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Ann Surg. 2019 Aug;270(2):211-218. doi: 10.1097/SLA.0000000000003223.

Benchmarks in Pancreatic Surgery: A Novel Tool for Unbiased Outcome Comparisons.

Author information

1
Department of Surgery and Transplantation, University Hospital Zurich, Zurich, Switzerland.
2
Department of Surgery, University Hospital of Verona, "Pancreas Institute," Verona, Italy.
3
Department of Surgery, Yonsei Severance Hospital, Seoul, South Korea.
4
Division of General and Transplant Surgery, University of Pisa, Pisa, Italy.
5
The John L. Cameron Division of Hepatobiliary and Pancreatic Surgery, Department of Surgery, Johns Hopkins University School of Medicine, Baltimore, MD.
6
Department of Surgery, Cancer Institute Hospital, Tokyo, Japan.
7
Department of Surgery, Hôpital Beaujon, Clichy, France.
8
Department of Surgery, Queen Elizabeth Hospital, Birmingham, UK.
9
Department of Surgery, Curry Cabral Hospital, CHLC, Lisboa, Portugal.
10
Department of Surgery, Thomas Jefferson University, Philadelphia, PA.
11
Department of Surgery, Emory University School of Medicine, Atlanta, GA.
12
Department of Surgery, University Hospital of Bellvitge, Barcelona, Spain.
13
Department of Surgery, Karolinska University Hospital, Stockholm, Sweden.
14
Department of Digestive Surgery, E Herriot University Hospital, HCL, UCBL1, Lyon, France.
15
Department of General Surgery, Chiba University Hospital, Chiba Japan.
16
Department of Surgery, Cancer Center Amsterdam, Amsterdam UMC, University of Amsterdam, Amsterdam, The Netherlands.
17
Department of Surgery, Erasmus University Medical Center, Rotterdam, The Netherlands.
18
Department of Surgery, University Hospital of Mainz, Mainz, Germany.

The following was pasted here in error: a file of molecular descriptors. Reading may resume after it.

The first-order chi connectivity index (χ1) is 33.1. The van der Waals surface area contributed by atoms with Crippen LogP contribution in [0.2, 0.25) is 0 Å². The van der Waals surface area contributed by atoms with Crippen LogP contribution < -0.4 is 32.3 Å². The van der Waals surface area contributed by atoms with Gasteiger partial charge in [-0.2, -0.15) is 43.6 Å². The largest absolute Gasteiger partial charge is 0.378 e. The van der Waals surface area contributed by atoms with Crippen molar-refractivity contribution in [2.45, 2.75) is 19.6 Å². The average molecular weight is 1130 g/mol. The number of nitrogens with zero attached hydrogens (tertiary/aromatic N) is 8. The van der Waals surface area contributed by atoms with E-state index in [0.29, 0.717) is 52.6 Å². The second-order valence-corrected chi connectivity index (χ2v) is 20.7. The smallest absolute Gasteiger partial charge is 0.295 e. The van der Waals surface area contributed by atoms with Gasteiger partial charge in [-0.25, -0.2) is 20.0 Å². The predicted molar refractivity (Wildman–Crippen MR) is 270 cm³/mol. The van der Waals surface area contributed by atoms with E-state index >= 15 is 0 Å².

19
Department of Surgery, University of Colorado, Denver, CO.
20
Department of Surgery, E Herriot University Hospital, HCL, Lyon, France.
21
Department of Surgery, Carolina's Health Care Hospital, NC.
22
Department of Surgical Oncology Miami Cancer Institute, Miami, FL.
23
Department of Surgery, Seoul National University Bundang Hospital, Seoul, South Korea.
24
Department of Surgery, International University of Health and Welfare, Mita Hospital, Tokyo, Japan.
25
Department of Surgery, Massachusetts General Hospital, Boston, MA.
26
Department of Surgery, Memorial Sloan-Kettering Cancer Center (MSKCC), New York, NY.
27
Epidemiology, Biostatistics and Prevention Institute, University of Zurich, Zurich, Switzerland.

Abstract

OBJECTIVE:

To use the concept of benchmarking to establish robust and standardized outcome references after pancreatico-duodenectomy (PD).

BACKGROUND:

Best achievable results after PD are unknown. Consequently, outcome comparisons among different cohorts, centers or with novel surgical techniques remain speculative.

METHODS:

This multicenter study analyzes consecutive patients (2012-2015) undergoing PD in 23 international expert centers in pancreas surgery. Outcomes in patients without significant comorbidities and major vascular resection (benchmark cases) were analyzed to establish 20 outcome benchmarks for PD. These benchmarks were tested in a cohort with a poorer preoperative physical status (ASA class ≥3) and a cohort treated by minimally invasive approaches.

RESULTS:

Two thousand three hundred seventy-five (38%) low-risk cases out of a total of 6186 PDs were analyzed, disclosing low in-hospital mortality (≤1.6%) but high morbidity, with a 73% benchmark morbidity rate cumulated within 6 months following surgery. Benchmark cutoffs for pancreatic fistulas (B-C), severe complications (≥ grade 3), and failure-to-rescue rate were 19%, 30%, and 9%, respectively. The ASA ≥3 cohort showed comparable morbidity but a higher in hospital-mortality (3% vs 1.6%) and failure-to-rescue rate (16% vs 9%) than the benchmarks. The proportion of benchmark cases performed varied greatly across centers and continents for both open (9%-93%) and minimally invasive (11%-62%) PD. Centers operating mostly on complex PD cases disclosed better results than those with a majority of low-risk cases.

CONCLUSION:

The proposed outcome benchmarks for PD, established in a large-scale international patient cohort and tested in 2 different cohorts, may allow for meaningful comparisons between different patient cohorts, centers, countries, and surgical techniques.

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